A glaring illustration of policy incoherence in Kenya emerges in the disconnect between land and water policies. While both hold noble intentions, their distinctive objectives, strategies and implementation often collide, giving rise to complexities reverberating through the country’s socioeconomic fabric. This conflict is markedly pronounced in regions characterised by scarce water resources and high land demand. Large-scale irrigation initiatives aimed at enhancing agricultural productivity have inadvertently led to the displacement of local communities and the degradation of land and natural resources. Additionally, the conversion of grazing areas into development zones has disrupted the delicate grazing cycle for mobile pastoralists, triggering the relocation of resident communities and fuelling protracted conflicts over land access.
A similar scenario unfolds concerning Kenya’s forestry versus agriculture policies. While Kenya’s forest policies aim to achieve sustainable forest management through conservation, afforestation and reforestation, agricultural policies focus on boosting productivity, food security and the agricultural sector’s growth. Unfortunately, poverty-fuelled deforestation, such as Mau Forest, continues to jeopardise some of Kenya’s most vital water catchment areas. Land-use changes driven by expanding populations encroaching into the forested areas, logging activities and overgrazing exert significant pressure on forest cover, further accentuating the policy incoherence challenge.
Joining up for coherence in Africa’s food systems
Africa faces an increasingly dire food security crisis driven by the relentless impact of climate change. Recent events, including the ACS, ACW and AGRF, have illuminated the urgent need to confront these challenges. A paradigm shift towards joined-up and coherent government policies is imperative to navigate this complex landscape and achieve sustainable, resilient and equitable transformation of Africa’s food systems.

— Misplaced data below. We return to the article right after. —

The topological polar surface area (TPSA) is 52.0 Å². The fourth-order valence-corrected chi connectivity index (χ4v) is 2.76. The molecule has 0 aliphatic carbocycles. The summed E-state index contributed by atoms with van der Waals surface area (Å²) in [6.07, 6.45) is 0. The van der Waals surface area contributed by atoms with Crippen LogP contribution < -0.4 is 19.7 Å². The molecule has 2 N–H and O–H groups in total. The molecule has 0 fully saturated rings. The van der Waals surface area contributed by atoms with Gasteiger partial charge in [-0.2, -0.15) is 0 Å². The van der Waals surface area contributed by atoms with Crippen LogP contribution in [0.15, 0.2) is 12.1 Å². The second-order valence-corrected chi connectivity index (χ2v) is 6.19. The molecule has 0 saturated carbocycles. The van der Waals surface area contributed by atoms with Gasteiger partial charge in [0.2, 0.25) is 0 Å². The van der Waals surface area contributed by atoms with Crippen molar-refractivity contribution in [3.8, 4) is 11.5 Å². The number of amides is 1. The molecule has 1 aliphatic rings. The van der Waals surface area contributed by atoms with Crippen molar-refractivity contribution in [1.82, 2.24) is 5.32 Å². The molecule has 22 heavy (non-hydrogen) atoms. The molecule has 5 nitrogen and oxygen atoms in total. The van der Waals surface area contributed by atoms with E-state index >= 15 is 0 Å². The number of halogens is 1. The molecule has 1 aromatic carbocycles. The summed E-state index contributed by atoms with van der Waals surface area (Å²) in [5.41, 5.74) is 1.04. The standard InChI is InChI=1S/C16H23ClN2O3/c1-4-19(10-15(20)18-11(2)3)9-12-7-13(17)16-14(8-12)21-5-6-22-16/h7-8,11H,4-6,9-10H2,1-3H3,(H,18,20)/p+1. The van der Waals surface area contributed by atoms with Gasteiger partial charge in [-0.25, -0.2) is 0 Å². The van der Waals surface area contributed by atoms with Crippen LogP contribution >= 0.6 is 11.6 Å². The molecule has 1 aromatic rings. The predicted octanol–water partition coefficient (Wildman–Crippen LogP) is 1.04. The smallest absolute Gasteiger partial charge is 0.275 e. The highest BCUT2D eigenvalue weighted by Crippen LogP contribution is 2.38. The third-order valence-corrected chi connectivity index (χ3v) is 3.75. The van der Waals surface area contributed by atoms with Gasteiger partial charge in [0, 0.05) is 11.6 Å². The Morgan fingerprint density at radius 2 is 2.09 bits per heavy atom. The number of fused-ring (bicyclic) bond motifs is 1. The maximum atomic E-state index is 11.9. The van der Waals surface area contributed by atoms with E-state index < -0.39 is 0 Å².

This transformation hinges on strong leadership capable of driving global, regional and national actors around a shared vision as they navigate the intricate trade-offs inherent in pursuing diverse food systems outcomes while optimising overall coherence. In practical terms, this involves:
- Evidence-driven decision making: utilising the right evidence, policy diagnostics and foresight to facilitate informed decisions that advance specific outcomes and recognise the trade-offs that must be navigated.
- Bold leadership: courageous leaders willing to take calculated risks by championing policies and institutional innovations that drive coherent actions aligned with desired outcomes.
- Incentivised ecosystem: cultivating an ecosystem of motivated actors who rally behind a shared narrative and encourage collaboration, particularly among ministries, by providing diverse incentives and institutional mechanisms for effective cross-sector coordination.
- Accountability and coordination: An institutionalised mechanism for coordination and mutual accountability for results.
With millions of people in Africa grappling with food insecurity, the urgency of our response cannot be overstated. By identifying priority outcomes and embracing evidence-based decision-making to increase policy coherency while proactively addressing policy trade-offs and synergies, we can build our systems’ capacity. The emphasis on shared outcomes enables the identification of pivotal levers that can unify all sectors enabling government entities, development partners, private sector investors and other non-state actors not to be constrained by sectoral silos and work together for a bigger goal.